Identify the Unengaged
When trying to improve engagement, it’s important to clean up these contacts. Most email service providers give you a way to identify those who haven’t opened your emails in X number of days/weeks/years or opened the past X number of messages. One year of un-engagement is a great starting point. Every business has a “busy season,” but these contacts were nowhere to be found during that time. They didn’t pass go or collect their $200. They are completely unengaged. Based on the Gmail example above, it’s likely they’re not even seeing your emails anymore. No need to waste send volume on them and kill your hard-earned reputation by adding mail to their spam folder.
Adopt a New Strategy or Cut Them Loose?
Easy enough, right? But once you have identified those contacts, what do you do with them? One option: Mark them as unsubscribed, or remove them from your email list altogether. Most marketers, however, are very uncomfortable doing this. They point out that these subscribers signed up at one point, so they do have the right to continue emailing them.
Here’s a suggestion: Add these contacts to a low engagement segment. This way, you can throttle them from your regular sends, but still market to them! You simply reduce the sends to only your absolute best offers. Email them once a month or 2-4 times per quarter. These sends will continue to have low open rates; however, your will see big improvements with your other sends in terms of engagement and a better overall open rate.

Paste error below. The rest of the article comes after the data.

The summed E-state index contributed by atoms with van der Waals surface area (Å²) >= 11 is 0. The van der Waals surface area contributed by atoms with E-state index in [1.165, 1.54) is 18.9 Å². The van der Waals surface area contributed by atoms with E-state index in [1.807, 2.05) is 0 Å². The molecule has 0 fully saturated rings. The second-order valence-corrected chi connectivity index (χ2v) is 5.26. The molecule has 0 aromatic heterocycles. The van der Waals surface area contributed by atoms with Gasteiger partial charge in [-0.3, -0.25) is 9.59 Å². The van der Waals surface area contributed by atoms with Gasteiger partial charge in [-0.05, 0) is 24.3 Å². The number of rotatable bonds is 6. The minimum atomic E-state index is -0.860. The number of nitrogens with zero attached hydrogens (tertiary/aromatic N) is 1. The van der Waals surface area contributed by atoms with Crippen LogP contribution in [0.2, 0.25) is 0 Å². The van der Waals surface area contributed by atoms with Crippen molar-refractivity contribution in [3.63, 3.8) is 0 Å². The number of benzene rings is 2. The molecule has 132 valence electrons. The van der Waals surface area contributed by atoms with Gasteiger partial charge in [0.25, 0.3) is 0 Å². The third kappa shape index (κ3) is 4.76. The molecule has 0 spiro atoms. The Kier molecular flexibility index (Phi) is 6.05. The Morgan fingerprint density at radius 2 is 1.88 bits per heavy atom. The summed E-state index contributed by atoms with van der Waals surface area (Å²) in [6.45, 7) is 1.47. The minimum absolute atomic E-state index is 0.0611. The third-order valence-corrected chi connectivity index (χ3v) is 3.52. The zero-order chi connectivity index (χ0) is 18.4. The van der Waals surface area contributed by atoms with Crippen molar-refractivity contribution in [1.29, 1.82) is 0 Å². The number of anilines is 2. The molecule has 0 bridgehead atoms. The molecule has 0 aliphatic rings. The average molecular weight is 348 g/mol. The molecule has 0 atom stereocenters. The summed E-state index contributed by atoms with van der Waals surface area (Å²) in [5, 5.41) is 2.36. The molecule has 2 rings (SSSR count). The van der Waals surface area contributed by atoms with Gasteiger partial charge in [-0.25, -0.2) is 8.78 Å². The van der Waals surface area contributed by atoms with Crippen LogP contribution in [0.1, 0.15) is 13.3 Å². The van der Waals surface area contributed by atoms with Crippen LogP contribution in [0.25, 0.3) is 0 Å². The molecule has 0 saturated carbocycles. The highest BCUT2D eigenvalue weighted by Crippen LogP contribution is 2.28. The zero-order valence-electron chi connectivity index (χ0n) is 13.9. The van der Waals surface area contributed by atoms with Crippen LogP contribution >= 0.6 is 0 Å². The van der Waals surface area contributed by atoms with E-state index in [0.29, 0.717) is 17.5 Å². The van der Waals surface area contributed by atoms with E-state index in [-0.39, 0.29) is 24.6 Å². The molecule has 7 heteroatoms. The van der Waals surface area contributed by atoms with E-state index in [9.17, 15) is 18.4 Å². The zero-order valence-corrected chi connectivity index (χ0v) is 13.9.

To Re-Engage or Not to Re-Engage?
You may be wondering, “Can’t I just add these unengaged contacts to a re-engagement series?” In my experience, this group is so unengaged that the effort to run a re-engagement campaign isn’t really going to pay off. It’s best to focus this type of campaign on subscribers who are just starting to fall into the deep, dark abyss of total un-engagement. My colleague Kellie Boggs suggests anyone who hasn’t opened in 3-6 months as an ideal target for a re-engagement campaign that culminates with a make-up or break-up ultimatum.
Maintaining a marketing calendar is a great way to determine which messages these unengaged subscribers should receive. Then, once they open, they should be removed from that segment and included in your regular email cadence.
This process is one of the easiest ways to boost your open rates. You should see positive results as soon as your first message, and if you pursue this path consistently, your open rates will start to soar and help you stay in the good graces of Gmail, Hotmail, Yahoo, and yes, even AOL.
Just be sure you have a plan in place to replace those unengaged contacts. Your best bet: a tried-and-true list growth tool, such as a pop-up sign-up. And once on board, get those new contacts fully engaged with a personalized welcome series.